When the fourth generation Corvette was introduced in 1984, many innovative build techniques were implemented. Early Corvette amenities were becoming standard equipment while new options filled every available inch of dash space. The 1984-1989 C4 dash had more modules and controllers to integrate behind an already tight dash area. 1990-1996 Corvettes added more modules along with airbags to the already restricted dash space.
After years of working with C4′s, it was apparent that any one without good information would have a difficult time diagnosing electrical issues. Repairing would also be difficult because many internal dash components can not be seen. For example, anyone that has had the daunting task of replacing a heater core in a C4 knows how tough the dashboard is to work on.
C4 body and chassis construction was another area that was new to the automotive industry. Stranded fiberglass body panels were no longer used, as Sheet Molded Composite (SMC) panels were implemented. The SMC panels were similar in construction with the exception of two epoxy panels sandwiched as a mat material. In this application, the epoxy panels and mat are pressed under high pressure in a mold to form body panels. Chassis and body are then integrated as uni-body construction, requiring different repair techniques for both body and chassis. We often wondered if anyone at GM had to replace a taillight bulb or service an antenna.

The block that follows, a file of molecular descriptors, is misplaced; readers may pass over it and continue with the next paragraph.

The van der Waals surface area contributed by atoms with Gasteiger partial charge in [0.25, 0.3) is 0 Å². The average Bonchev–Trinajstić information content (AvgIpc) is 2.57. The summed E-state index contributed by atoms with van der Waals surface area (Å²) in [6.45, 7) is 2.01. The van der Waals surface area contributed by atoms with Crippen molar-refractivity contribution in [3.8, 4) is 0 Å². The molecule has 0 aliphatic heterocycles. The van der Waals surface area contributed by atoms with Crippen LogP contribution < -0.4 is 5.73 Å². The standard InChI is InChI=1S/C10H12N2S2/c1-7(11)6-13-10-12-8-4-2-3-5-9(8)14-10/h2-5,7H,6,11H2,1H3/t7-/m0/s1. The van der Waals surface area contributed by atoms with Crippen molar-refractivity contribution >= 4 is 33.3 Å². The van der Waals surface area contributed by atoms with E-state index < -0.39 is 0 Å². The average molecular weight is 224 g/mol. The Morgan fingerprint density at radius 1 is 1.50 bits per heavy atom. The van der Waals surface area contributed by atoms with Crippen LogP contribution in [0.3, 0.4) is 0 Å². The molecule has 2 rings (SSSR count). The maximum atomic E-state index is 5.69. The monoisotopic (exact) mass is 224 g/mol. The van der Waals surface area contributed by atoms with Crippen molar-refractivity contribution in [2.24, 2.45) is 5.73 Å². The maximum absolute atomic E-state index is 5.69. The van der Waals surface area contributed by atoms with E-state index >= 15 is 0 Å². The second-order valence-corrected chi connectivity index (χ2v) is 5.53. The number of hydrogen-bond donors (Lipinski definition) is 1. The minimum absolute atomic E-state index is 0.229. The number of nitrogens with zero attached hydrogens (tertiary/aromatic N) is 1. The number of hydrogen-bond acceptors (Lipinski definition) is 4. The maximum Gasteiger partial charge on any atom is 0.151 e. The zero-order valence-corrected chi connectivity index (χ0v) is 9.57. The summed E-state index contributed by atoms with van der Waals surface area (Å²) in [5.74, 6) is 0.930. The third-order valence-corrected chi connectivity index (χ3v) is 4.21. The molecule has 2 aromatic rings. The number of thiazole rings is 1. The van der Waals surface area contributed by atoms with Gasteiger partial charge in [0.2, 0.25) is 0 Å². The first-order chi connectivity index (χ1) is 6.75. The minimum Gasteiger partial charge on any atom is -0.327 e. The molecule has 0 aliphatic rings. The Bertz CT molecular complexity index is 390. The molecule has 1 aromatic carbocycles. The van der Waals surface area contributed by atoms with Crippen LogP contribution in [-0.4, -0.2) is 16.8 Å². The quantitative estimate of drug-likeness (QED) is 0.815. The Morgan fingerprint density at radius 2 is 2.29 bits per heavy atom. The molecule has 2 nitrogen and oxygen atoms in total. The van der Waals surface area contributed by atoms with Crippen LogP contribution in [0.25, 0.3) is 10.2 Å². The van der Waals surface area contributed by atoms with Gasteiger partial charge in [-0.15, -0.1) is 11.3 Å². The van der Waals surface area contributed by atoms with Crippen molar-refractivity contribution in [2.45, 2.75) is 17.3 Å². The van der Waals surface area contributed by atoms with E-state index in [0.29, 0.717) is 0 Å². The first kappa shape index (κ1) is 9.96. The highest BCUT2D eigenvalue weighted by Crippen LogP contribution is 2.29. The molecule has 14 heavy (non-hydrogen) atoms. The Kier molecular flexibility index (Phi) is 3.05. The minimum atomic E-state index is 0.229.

For more information visit our blog post at http://blog.corvettecentral.com/2010/10/why-cut-up-a-c4-corvette/.